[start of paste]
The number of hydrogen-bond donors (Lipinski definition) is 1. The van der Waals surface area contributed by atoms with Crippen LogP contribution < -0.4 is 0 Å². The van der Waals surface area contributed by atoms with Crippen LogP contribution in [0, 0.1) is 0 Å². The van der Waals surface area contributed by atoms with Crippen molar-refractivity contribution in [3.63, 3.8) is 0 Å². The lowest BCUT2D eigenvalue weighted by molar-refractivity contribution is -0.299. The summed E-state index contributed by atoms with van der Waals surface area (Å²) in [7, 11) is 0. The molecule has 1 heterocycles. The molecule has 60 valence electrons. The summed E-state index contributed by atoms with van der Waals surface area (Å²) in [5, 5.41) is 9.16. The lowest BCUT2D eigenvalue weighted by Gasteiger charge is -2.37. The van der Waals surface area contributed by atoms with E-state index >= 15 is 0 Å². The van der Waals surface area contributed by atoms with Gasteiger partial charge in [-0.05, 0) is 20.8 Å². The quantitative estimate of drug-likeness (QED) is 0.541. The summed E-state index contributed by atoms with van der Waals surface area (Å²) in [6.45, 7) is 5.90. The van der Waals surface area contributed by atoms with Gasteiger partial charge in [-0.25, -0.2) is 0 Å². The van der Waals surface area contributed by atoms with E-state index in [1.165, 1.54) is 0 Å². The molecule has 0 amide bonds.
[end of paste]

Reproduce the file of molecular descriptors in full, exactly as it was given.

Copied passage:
The number of hydrogen-bond donors (Lipinski definition) is 1. The van der Waals surface area contributed by atoms with Crippen LogP contribution < -0.4 is 0 Å². The van der Waals surface area contributed by atoms with Crippen LogP contribution in [0, 0.1) is 0 Å². The van der Waals surface area contributed by atoms with Crippen molar-refractivity contribution in [3.63, 3.8) is 0 Å². The lowest BCUT2D eigenvalue weighted by molar-refractivity contribution is -0.299. The summed E-state index contributed by atoms with van der Waals surface area (Å²) in [7, 11) is 0. The molecule has 1 heterocycles. The molecule has 60 valence electrons. The summed E-state index contributed by atoms with van der Waals surface area (Å²) in [5, 5.41) is 9.16. The lowest BCUT2D eigenvalue weighted by Gasteiger charge is -2.37. The van der Waals surface area contributed by atoms with E-state index >= 15 is 0 Å². The van der Waals surface area contributed by atoms with Gasteiger partial charge in [-0.05, 0) is 20.8 Å². The quantitative estimate of drug-likeness (QED) is 0.541. The summed E-state index contributed by atoms with van der Waals surface area (Å²) in [6.45, 7) is 5.90. The van der Waals surface area contributed by atoms with Gasteiger partial charge in [-0.25, -0.2) is 0 Å². The van der Waals surface area contributed by atoms with E-state index in [1.165, 1.54) is 0 Å². The molecule has 0 amide bonds.